April 15, 2004
People who head out at the end of the day with colleagues and friends to chat over several rounds of drinks may be doing long-term damage to their brains, a new study finds. The result could mean memory problems, impaired thinking, and loss of other essential mental skills.
"Socially functioning heavy drinkers often do not recognize that their level of drinking constitutes a problem that warrants treatment," the researchers, from Vanderbilt University in Tennessee and the University of California in San Francisco report.
In the study, the researchers recruited people who considered themselves social drinkers. Heavy drinkers included men who drank on average more than 100 drinks a month, and women who drank more than 80. That translates to three or so drinks a night, or more drinking on weekends. A drink is generally defined as a glass of wine or a can or bottle of beer, or one serving of spirits.
The study participants were given memory and thinking tests, as well as brain scans and tests to measure levels of various brain chemicals important for memory and learning. The social drinkers showed some of the same kinds of brain damage that is known to occur in very heavy drinkers who need to be hospitalized, even though the social drinkers did not consider themselves to be alcoholics.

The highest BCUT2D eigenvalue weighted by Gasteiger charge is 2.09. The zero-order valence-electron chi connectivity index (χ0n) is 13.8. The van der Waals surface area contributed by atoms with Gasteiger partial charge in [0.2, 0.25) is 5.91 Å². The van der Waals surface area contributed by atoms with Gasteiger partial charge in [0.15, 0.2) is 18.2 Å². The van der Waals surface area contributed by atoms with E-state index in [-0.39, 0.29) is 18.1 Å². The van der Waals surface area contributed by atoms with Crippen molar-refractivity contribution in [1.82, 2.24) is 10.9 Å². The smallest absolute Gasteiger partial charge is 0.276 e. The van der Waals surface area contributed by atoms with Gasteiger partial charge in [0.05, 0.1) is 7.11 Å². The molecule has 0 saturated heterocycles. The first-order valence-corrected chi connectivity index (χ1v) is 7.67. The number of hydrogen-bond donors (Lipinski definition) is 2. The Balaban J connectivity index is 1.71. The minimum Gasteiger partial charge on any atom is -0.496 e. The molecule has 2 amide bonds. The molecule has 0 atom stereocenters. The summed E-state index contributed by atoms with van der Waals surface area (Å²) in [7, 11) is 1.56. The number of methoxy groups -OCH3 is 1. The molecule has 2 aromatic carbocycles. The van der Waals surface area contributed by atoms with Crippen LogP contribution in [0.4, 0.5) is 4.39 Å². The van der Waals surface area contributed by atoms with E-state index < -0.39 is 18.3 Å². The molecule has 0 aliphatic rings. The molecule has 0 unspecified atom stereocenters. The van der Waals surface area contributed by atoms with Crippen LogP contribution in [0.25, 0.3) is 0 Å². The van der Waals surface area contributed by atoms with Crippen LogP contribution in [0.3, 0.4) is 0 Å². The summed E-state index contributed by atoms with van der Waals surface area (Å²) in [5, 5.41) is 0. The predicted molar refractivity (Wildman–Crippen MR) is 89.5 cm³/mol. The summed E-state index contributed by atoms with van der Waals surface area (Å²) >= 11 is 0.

A drink or two a day is recognized by many as an effective way to ease stress. Some studies even suggest that antioxidants and other substances in wine and other beverages may boost longevity and heart health and possibly even help to ward off serious ailments like Alzheimer's disease.
Heavy alcohol use, on the other hand, is known to damage the liver and other organs, including the brain. In some cases, heavy drinking can lead to permanent memory problems that resemble those of Alzheimer's.
Any damage to the brainwhether it's due to alcohol, poor blood flow, a stroke, or other reasons is not a good thing. Alcohol damage may be particularly important for those concerned about ailments like Alzheimer's, since a diminished brain capacity may contribute to memory problems and speed the onset of mental decline, research suggests.
The bottom line: If you drink, do so in moderation. That means two drinks a day tops for younger men, and just a drink a day for women and older people.
The study appeared in the April 2004 issue of Alcholism, Clinical and Experimental Research, the official journal of the Research Society on Alcholism.
Meyerhoff D, Martin P, et al: Alcoholism, Clinical and Experimental Research, April 2004.